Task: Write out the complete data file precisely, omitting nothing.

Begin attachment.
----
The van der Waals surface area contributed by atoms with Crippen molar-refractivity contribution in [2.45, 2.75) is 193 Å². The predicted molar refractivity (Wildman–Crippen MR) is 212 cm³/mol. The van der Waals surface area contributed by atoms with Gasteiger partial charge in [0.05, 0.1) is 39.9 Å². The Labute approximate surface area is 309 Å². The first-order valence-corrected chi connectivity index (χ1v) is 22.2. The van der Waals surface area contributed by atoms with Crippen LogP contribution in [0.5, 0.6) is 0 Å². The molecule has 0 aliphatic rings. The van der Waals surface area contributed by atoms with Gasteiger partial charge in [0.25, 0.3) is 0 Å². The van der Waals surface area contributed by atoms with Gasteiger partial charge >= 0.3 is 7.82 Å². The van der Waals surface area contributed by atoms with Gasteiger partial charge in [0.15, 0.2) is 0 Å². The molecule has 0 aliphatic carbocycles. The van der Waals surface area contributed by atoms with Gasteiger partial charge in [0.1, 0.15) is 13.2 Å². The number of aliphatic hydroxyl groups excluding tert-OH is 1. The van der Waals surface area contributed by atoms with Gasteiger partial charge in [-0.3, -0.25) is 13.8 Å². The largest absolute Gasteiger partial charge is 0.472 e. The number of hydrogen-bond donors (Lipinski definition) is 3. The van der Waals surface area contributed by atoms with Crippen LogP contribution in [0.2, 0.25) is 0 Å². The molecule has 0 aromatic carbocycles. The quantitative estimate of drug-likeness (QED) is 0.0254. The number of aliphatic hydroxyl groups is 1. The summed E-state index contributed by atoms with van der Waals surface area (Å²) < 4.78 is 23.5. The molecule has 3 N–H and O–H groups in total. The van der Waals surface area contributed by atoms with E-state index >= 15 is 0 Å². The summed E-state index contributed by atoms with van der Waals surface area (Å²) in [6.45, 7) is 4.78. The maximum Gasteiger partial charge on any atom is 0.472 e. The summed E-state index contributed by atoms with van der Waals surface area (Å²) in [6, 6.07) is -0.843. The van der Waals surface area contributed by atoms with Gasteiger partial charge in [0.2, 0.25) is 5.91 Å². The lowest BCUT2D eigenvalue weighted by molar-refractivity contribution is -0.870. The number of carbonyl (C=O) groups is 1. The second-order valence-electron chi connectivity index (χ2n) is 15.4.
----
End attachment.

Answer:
The van der Waals surface area contributed by atoms with Crippen molar-refractivity contribution in [2.45, 2.75) is 193 Å². The predicted molar refractivity (Wildman–Crippen MR) is 212 cm³/mol. The van der Waals surface area contributed by atoms with Gasteiger partial charge in [0.05, 0.1) is 39.9 Å². The Labute approximate surface area is 309 Å². The first-order valence-corrected chi connectivity index (χ1v) is 22.2. The van der Waals surface area contributed by atoms with Crippen LogP contribution in [0.5, 0.6) is 0 Å². The molecule has 0 aliphatic rings. The van der Waals surface area contributed by atoms with Gasteiger partial charge in [0.25, 0.3) is 0 Å². The van der Waals surface area contributed by atoms with Gasteiger partial charge >= 0.3 is 7.82 Å². The van der Waals surface area contributed by atoms with Gasteiger partial charge in [0.15, 0.2) is 0 Å². The molecule has 0 aliphatic carbocycles. The van der Waals surface area contributed by atoms with Gasteiger partial charge in [0.1, 0.15) is 13.2 Å². The number of aliphatic hydroxyl groups excluding tert-OH is 1. The van der Waals surface area contributed by atoms with Gasteiger partial charge in [-0.3, -0.25) is 13.8 Å². The largest absolute Gasteiger partial charge is 0.472 e. The number of hydrogen-bond donors (Lipinski definition) is 3. The van der Waals surface area contributed by atoms with Crippen LogP contribution in [0.2, 0.25) is 0 Å². The molecule has 0 aromatic carbocycles. The quantitative estimate of drug-likeness (QED) is 0.0254. The number of aliphatic hydroxyl groups is 1. The summed E-state index contributed by atoms with van der Waals surface area (Å²) < 4.78 is 23.5. The molecule has 3 N–H and O–H groups in total. The van der Waals surface area contributed by atoms with E-state index >= 15 is 0 Å². The summed E-state index contributed by atoms with van der Waals surface area (Å²) in [6.45, 7) is 4.78. The maximum Gasteiger partial charge on any atom is 0.472 e. The summed E-state index contributed by atoms with van der Waals surface area (Å²) in [6, 6.07) is -0.843. The van der Waals surface area contributed by atoms with Gasteiger partial charge in [0.2, 0.25) is 5.91 Å². The lowest BCUT2D eigenvalue weighted by molar-refractivity contribution is -0.870. The number of carbonyl (C=O) groups is 1. The second-order valence-electron chi connectivity index (χ2n) is 15.4.